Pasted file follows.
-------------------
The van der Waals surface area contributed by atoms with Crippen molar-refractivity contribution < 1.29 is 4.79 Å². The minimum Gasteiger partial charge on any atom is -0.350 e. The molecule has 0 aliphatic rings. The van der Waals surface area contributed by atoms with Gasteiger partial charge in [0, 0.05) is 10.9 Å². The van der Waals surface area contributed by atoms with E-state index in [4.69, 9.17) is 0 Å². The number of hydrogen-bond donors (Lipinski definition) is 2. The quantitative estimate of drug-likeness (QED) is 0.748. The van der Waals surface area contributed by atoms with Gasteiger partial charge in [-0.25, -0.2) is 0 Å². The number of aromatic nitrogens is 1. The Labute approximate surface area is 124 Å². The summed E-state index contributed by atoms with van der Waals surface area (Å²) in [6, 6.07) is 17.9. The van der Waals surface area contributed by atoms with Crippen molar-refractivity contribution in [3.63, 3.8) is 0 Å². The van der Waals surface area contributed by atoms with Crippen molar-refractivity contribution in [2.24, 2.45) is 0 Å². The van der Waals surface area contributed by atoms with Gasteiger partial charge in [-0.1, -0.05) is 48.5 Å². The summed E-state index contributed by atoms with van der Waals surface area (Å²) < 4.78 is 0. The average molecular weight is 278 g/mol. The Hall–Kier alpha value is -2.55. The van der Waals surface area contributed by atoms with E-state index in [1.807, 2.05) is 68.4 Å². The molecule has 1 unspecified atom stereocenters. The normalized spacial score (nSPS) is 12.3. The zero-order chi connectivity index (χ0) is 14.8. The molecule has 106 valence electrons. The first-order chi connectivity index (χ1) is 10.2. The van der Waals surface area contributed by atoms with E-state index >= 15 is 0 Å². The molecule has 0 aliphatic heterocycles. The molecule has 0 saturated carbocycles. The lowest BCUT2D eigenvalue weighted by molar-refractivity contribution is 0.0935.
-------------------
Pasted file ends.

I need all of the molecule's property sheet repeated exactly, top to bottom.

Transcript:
The van der Waals surface area contributed by atoms with Crippen molar-refractivity contribution < 1.29 is 4.79 Å². The minimum Gasteiger partial charge on any atom is -0.350 e. The molecule has 0 aliphatic rings. The van der Waals surface area contributed by atoms with Gasteiger partial charge in [0, 0.05) is 10.9 Å². The van der Waals surface area contributed by atoms with E-state index in [4.69, 9.17) is 0 Å². The number of hydrogen-bond donors (Lipinski definition) is 2. The quantitative estimate of drug-likeness (QED) is 0.748. The van der Waals surface area contributed by atoms with Gasteiger partial charge in [-0.25, -0.2) is 0 Å². The number of aromatic nitrogens is 1. The Labute approximate surface area is 124 Å². The summed E-state index contributed by atoms with van der Waals surface area (Å²) in [6, 6.07) is 17.9. The van der Waals surface area contributed by atoms with Crippen molar-refractivity contribution in [3.63, 3.8) is 0 Å². The van der Waals surface area contributed by atoms with Crippen molar-refractivity contribution in [2.24, 2.45) is 0 Å². The van der Waals surface area contributed by atoms with Gasteiger partial charge in [-0.1, -0.05) is 48.5 Å². The summed E-state index contributed by atoms with van der Waals surface area (Å²) < 4.78 is 0. The average molecular weight is 278 g/mol. The Hall–Kier alpha value is -2.55. The van der Waals surface area contributed by atoms with E-state index in [1.807, 2.05) is 68.4 Å². The molecule has 1 unspecified atom stereocenters. The normalized spacial score (nSPS) is 12.3. The zero-order chi connectivity index (χ0) is 14.8. The molecule has 106 valence electrons. The first-order chi connectivity index (χ1) is 10.2. The van der Waals surface area contributed by atoms with E-state index >= 15 is 0 Å². The molecule has 0 aliphatic heterocycles. The molecule has 0 saturated carbocycles. The lowest BCUT2D eigenvalue weighted by molar-refractivity contribution is 0.0935.